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TDJ shares five tips for a natural and instinctive creative process

Hailing from Montreal, TDJ creates soulful music that blends melancholy with sweet ecstasy.

Photo credit: TDJ – Official

She began her journey in the mid-2010s, crafting emo-tronica music under the alias RYAN Playground. Her work was published through Ryan Hemsworth’s Secret Songs label.

In 2020, TDJ returned to her roots, embracing the trance and Eurodance genres she cherished as a child. She was significantly influenced by a Tiësto CD she found at ten years old. Since the inception of her TDJ project, she has released numerous EPs, a mixtape, and her acclaimed SPF INFINI trilogy.

TDJ debuted on Diplo’s Higher Ground label with her first standalone single, ‘Come Back Home’, which was accompanied by a poignant music video directed by Kevin Elamrani-lince. This song, a tribute to 00’s trance/Eurodance, showcases TDJ’s writing, production, and singing talents. The music video, set against a desert backdrop, explores the resurgence of past relationships and the relentless pursuit of the elusive.

In line with her new release, TDJ shares five insightful tips on maintaining a natural and instinctive creative process.

1. Choose the right sound and trust your instinct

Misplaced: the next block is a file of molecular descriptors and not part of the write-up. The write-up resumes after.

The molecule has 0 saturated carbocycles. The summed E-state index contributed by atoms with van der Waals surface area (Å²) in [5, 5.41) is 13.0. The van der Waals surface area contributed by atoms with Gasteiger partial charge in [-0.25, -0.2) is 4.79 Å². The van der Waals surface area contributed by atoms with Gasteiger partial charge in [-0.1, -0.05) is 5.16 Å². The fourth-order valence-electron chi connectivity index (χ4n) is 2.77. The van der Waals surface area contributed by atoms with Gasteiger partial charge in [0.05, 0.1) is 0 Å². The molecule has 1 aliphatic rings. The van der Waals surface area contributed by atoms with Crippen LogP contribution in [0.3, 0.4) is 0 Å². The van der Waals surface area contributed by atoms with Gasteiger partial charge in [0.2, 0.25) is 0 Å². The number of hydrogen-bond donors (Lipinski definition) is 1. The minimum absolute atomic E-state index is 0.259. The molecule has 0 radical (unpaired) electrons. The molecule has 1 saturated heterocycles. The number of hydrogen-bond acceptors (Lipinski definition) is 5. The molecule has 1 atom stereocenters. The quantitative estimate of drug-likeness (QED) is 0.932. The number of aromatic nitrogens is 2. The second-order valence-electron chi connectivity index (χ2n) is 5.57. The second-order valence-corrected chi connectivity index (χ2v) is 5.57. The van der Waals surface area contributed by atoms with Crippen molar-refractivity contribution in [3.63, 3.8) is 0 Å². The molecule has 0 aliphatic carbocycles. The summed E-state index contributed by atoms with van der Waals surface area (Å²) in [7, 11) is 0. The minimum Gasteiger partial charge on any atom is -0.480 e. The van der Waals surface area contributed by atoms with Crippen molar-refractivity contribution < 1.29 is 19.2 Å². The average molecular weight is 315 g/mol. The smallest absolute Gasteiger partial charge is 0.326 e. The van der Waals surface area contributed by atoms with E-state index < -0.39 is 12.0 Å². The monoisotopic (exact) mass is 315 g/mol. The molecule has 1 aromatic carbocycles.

This might sound basic, but it’s so important. Sometimes I face a wall, trying to “fix” a sound too much and get too deep into mixing, and lose the focus of creation. Most of the time, it just means I’m using the wrong sound. I just need to change it. It’s important to keep the creation process effortless and instinctive.

2. Export tracks as audio imprints

One of the most important things when it comes to producing and writing a track is to know when to stop adding new sounds. At some point, it’s important to commit to certain elements. What helps me to do so is to export tracks as audio files within the project. I use Logic and it’s called bouncing regions in place. Sometimes I also export stems and start over on a new project. It helps me to feel inspired again when I feel stuck in a certain structure or visually bored of seeing the same project grid.

3. Find the melodies before the words

When it comes to writing a vocal melody, it helps me a lot to stop focusing on words. I record a first kind of freestyle vocal take in a meaningless language that sounds like English. Then I select the melodies I like, try to find a nice structure, and then write words.

4. Simplify the vocal writing

It depends on the style and intentions you have with your song, but for me, I always get better results when I come up with a simple vocal top line. I never try to overwrite. I prefer to focus on one good top line rather than trying to make a more classic pop structure with multiple verses and a bridge.

5. Shape your drums and bass

I think it can really make the difference to spend a bit more time defining the interaction between your drums and bass. It solidifies the production while leaving more space for the melodic elements in the song. I use a shaper box a lot for that matter, especially the VolumeShaper tool.

TDJ’s ‘Come Back Home’ is out now via Higher Ground. Stream and download here.

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